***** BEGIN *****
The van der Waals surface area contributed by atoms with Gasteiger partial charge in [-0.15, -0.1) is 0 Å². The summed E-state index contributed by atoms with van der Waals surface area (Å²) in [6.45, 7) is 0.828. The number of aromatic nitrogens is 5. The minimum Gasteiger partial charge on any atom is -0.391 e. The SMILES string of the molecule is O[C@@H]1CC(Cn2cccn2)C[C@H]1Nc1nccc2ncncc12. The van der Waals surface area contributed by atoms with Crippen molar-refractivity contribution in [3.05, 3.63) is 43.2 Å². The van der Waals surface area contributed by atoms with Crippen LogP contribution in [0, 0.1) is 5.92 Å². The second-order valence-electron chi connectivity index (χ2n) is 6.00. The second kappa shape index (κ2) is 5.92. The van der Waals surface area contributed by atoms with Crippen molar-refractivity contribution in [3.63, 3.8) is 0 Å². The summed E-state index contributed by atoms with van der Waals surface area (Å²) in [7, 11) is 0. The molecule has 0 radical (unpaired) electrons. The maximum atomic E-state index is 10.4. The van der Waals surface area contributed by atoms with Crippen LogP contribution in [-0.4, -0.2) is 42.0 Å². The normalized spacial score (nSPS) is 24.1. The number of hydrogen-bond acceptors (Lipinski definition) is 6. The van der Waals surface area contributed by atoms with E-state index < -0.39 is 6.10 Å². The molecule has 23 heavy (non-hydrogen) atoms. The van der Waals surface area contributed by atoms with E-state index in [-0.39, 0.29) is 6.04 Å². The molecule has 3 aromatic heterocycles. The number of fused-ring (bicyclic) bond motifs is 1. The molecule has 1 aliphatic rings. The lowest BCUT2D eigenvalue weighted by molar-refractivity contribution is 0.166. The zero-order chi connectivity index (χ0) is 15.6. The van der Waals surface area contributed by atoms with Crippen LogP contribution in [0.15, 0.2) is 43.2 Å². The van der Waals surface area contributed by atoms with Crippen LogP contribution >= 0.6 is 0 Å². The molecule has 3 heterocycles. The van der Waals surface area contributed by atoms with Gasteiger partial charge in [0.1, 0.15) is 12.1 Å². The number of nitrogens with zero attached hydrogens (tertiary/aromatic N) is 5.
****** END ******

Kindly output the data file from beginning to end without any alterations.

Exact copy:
The van der Waals surface area contributed by atoms with Gasteiger partial charge in [-0.15, -0.1) is 0 Å². The summed E-state index contributed by atoms with van der Waals surface area (Å²) in [6.45, 7) is 0.828. The number of aromatic nitrogens is 5. The minimum Gasteiger partial charge on any atom is -0.391 e. The SMILES string of the molecule is O[C@@H]1CC(Cn2cccn2)C[C@H]1Nc1nccc2ncncc12. The van der Waals surface area contributed by atoms with Crippen molar-refractivity contribution in [3.05, 3.63) is 43.2 Å². The van der Waals surface area contributed by atoms with Crippen LogP contribution in [0, 0.1) is 5.92 Å². The second-order valence-electron chi connectivity index (χ2n) is 6.00. The second kappa shape index (κ2) is 5.92. The van der Waals surface area contributed by atoms with Crippen molar-refractivity contribution in [3.63, 3.8) is 0 Å². The summed E-state index contributed by atoms with van der Waals surface area (Å²) in [7, 11) is 0. The molecule has 0 radical (unpaired) electrons. The maximum atomic E-state index is 10.4. The van der Waals surface area contributed by atoms with Crippen LogP contribution in [-0.4, -0.2) is 42.0 Å². The normalized spacial score (nSPS) is 24.1. The number of hydrogen-bond acceptors (Lipinski definition) is 6. The van der Waals surface area contributed by atoms with E-state index < -0.39 is 6.10 Å². The molecule has 23 heavy (non-hydrogen) atoms. The van der Waals surface area contributed by atoms with E-state index in [-0.39, 0.29) is 6.04 Å². The molecule has 3 aromatic heterocycles. The number of fused-ring (bicyclic) bond motifs is 1. The molecule has 1 aliphatic rings. The lowest BCUT2D eigenvalue weighted by molar-refractivity contribution is 0.166. The zero-order chi connectivity index (χ0) is 15.6. The van der Waals surface area contributed by atoms with Crippen LogP contribution in [0.15, 0.2) is 43.2 Å². The van der Waals surface area contributed by atoms with Crippen LogP contribution >= 0.6 is 0 Å². The molecule has 3 heterocycles. The van der Waals surface area contributed by atoms with Gasteiger partial charge in [0.1, 0.15) is 12.1 Å². The number of nitrogens with zero attached hydrogens (tertiary/aromatic N) is 5.